Several individuals and organisations, including the United States Chambers of Commerce and the National Association of Manufacturers, on Monday filed a lawsuit against the federal government’s recent rules related to the H-1B visa, reported PTI. Those who have filed the lawsuit also include the University of Michigan, Bard College, Scripps College, Dentists for America, Physicians for American Healthcare and Hodges Bonded Warehouse.

On October 6, the administration of US President Donald Trump announced significant changes to the H-1B visa programme for high-skilled workers. It narrowed the eligibility criteria for applicants and raised the wages American companies would have to pay to hire foreign workers. The changes introduced by the Departments of Labor and Homeland Security, which take effect in 60 days, would also shorten the length of visas for certain contract workers. The government said the rules would help cushion the economic fallout of the coronavirus pandemic.

The H-1B is a non-immigrant visa that allows American companies to employ foreign workers in occupations that require theoretical or technical expertise. The H-1B visa is highly sought-after by Indian IT professionals.

The lawsuit, filed in the US District Court for the District of Columbia, alleged that “harmful and haphazard rules on H1B visas” would affect thousands of America-based workers and hamper manufacturers’ ability to hire and retain high-skilled talent. It alleged that the new orders do not comply with the procedural rules for rule-making and is “arbitrary, incorrect and irrational”.

“The rules being implemented by the Department of Homeland Security and the Department of Labor undermine high-skilled immigration in the US and a company’s ability to retain and recruit the very best talent,” said US Chamber of Commerce chief Thomas J Donohue. He argued that the new rules will discourage investment, impede economic growth and stop job creation in the US.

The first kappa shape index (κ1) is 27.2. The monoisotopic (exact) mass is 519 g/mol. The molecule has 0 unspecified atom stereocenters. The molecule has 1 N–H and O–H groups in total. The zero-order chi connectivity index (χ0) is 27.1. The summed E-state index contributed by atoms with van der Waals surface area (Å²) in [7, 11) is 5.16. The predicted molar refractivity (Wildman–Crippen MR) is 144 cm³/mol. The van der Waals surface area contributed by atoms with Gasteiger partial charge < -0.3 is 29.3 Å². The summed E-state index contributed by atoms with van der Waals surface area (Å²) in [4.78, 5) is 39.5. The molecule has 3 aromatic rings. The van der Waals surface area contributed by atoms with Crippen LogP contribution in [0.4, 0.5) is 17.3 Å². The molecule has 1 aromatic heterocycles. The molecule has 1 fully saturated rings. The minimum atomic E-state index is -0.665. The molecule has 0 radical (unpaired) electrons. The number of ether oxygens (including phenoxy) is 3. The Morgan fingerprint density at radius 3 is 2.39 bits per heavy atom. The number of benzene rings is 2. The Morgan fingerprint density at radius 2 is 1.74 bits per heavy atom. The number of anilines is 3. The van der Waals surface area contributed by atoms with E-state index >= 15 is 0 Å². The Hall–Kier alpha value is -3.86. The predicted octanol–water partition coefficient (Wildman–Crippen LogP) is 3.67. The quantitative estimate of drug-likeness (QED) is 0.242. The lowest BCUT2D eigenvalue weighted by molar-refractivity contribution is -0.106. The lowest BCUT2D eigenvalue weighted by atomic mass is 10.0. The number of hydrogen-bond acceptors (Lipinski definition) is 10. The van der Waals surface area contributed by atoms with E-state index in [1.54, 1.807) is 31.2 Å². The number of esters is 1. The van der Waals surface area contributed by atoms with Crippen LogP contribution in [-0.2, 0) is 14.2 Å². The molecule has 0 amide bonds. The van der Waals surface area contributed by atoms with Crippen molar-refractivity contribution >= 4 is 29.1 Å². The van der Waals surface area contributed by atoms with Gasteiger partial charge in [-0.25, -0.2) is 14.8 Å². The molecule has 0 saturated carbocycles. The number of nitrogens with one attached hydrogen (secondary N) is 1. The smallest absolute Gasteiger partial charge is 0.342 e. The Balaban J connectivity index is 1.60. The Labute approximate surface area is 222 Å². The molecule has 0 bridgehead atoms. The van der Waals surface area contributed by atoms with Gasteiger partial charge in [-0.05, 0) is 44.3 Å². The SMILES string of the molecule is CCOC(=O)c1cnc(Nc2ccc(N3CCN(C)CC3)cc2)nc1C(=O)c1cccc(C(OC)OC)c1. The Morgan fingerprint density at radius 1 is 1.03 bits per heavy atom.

National Association of Manufacturers Senior Vice President and General Counsel Linda Kelly said this “dark-of-night-style” rule-making was an illegal attempt to dismantle legal immigration.

“We need high-skilled innovators now more than ever, and the administration’s attempt to rush these rules forward without properly considering their impact on thousands of people on the frontlines of developing vaccines and treatments and making critical supplies, as well as saving lives in our hospitals, could have devastating consequences at a critical moment in our history.” 

— Linda Kelly

Jesse Bless, the director of federal litigation at the American Immigration Lawyers Association, cited several studies to claim that H-1B visa holders create American jobs. “Frankly, the last thing we need during a pandemic and economic turmoil is a rule based on a false and incorrect understanding of the market and American workforce,” he added.

Jeff Joseph, Senior Partner of Joseph and Hall, told the news agency that dealing with the Department of Labor often feels like the dystopian franchise The Hunger Games. He added: “Everyone is required to play the game, but no one knows the rules and the rules are constantly changing. This is not a game.”

“The fact that the rule was made effective without thinking about the destructive impact it would have on industries and the economy illustrates how out of touch this administration is regarding the symbiotic relationship between legal immigration and the economy.”

— Jeff Joseph, Senior Partner of Joseph and Hall

On October 1, a federal judge in San Francisco had blocked Trump from enforcing a temporary ban on a large number of work permits, including the H-1B visa. Trump had on June 22 signed an executive order to suspend several categories of foreign work visas till the end of 2020.

Apart from the H-1B visa, other visas that were banned were H-2B visas for non-agricultural seasonal workers, J visas for cultural exchanges, and L visas for managers and other key employees of multinational corporations.